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America’s third largest religious body voted last week to quit the Religious Coalition for Reproductive Choice (RCRC), a Washington-based interfaith abortion rights lobby that the United Methodist Church helped found in 1973. Methodists also voted to delete the church’s 40-year-old resolution affirming Roe v. Wade.

When United Methodism organized what was then called the Religious Coalition for Abortion Rights in the wake of Roe v. Wade, the church was still culturally and politically influential, with about 10 million members. It was and is the largest Mainline Protestant denomination.

Liberal Mainline Protestants denominations like the Methodists helped create the moral ethos facilitating abortion rights. They portrayed the pro-life cause as Catholic, and RCRC was founded partly to counter the Catholic Church’s pro-life advocacy. For decades RCRC gave religious cover to abortion rights activism. It opposed any legal restrictions on abortion, including parental consent laws, and portrayed abortion as a positive good, even “holy work,” supported by religious ethics.

But United Methodist Women and United Methodist Board of Church and Society, the church’s Washington lobby, are now required to quit.

United Methodism is undergoing its own transformation. Unlike other declining Mainline Protestant denominations, it has a global membership, which is fast growing. It’s down to 7 million members in the U.S., but has 5 million in Africa, where a majority of the church will soon be. The increasing overseas membership in Africa has given U.S. evangelicals legislative majorities at the church’s quadrennial governing General Conference. The church has resisted liberalizing its teachings on marriage and has moved more conservative on abortion, opposing late term abortion and abortion as birth control.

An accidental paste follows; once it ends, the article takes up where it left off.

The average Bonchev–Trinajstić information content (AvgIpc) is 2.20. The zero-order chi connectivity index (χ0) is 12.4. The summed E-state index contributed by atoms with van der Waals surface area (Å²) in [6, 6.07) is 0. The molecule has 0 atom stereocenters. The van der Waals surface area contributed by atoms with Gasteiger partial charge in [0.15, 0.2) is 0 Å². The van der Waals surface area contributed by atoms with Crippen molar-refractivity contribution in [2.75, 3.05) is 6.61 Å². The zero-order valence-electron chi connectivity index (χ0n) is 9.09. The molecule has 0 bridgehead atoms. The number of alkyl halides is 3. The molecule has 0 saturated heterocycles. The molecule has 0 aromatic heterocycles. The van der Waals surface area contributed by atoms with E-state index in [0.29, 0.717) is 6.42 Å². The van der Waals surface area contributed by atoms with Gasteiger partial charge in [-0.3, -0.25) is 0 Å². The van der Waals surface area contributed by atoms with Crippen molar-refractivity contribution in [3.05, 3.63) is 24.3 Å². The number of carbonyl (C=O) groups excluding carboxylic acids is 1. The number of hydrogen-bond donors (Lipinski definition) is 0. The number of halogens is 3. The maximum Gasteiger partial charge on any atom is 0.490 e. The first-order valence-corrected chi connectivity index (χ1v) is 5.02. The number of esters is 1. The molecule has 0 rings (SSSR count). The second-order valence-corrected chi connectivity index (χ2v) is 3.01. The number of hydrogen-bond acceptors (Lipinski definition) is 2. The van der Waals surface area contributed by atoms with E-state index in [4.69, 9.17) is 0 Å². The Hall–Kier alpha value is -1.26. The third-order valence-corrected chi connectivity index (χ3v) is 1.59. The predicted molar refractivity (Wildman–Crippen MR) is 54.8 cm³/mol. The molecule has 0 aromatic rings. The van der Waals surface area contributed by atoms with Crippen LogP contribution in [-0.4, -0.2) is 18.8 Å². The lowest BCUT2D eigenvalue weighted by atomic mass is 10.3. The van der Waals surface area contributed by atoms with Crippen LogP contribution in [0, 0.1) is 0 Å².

This year, an Indiana clergy woman presented the case against RCRC to the United Methodist General Conference, meeting in Portland, Oregon. An official with the church’s Washington lobby defended her agency’s RCRC membership and stressed there was no church funding for RCRC. There must be some expense associated with staff collaboration, but RCRC has mainly relied over the years on liberal secular philanthropies, like the Ford Foundation.

The margin of 61 percent for withdrawal for RCRC among about 700 voting delegates was surprisingly large after some close votes across decades. Overseas delegates were important, but so too are evolving abortion attitudes on abortion among religious moderates and some liberals. Defending RCRC and its zealous unqualified affirmation of abortion was unpalatable for many especially younger clergy.

United Methodism’s departure from RCRC is historic. The once flagship Mainline Protestant denomination is steering a different direction from its longtime liberal church partners as it globalizes and becomes more evangelical.

But the departure also perhaps confirms that overall public opinion, religious and not, especially by the young, is shifting subtly towards pro-life. Many may not politically identify with pro-life advocacy, but they don’t resonate with RCRC-style unalloyed abortion activism.

Methodist lobbyists who in 1973 founded RCRC in the bracing days after Roe v. Wade would likely be surprised by their church’s departure. But history, and God, often have surprises.

Mark Tooley, author of “Methodism and Politics in the Twentieth Century” and “Taking Back the United Methodist Church,” is president of the Institute on Religion and Democracy.

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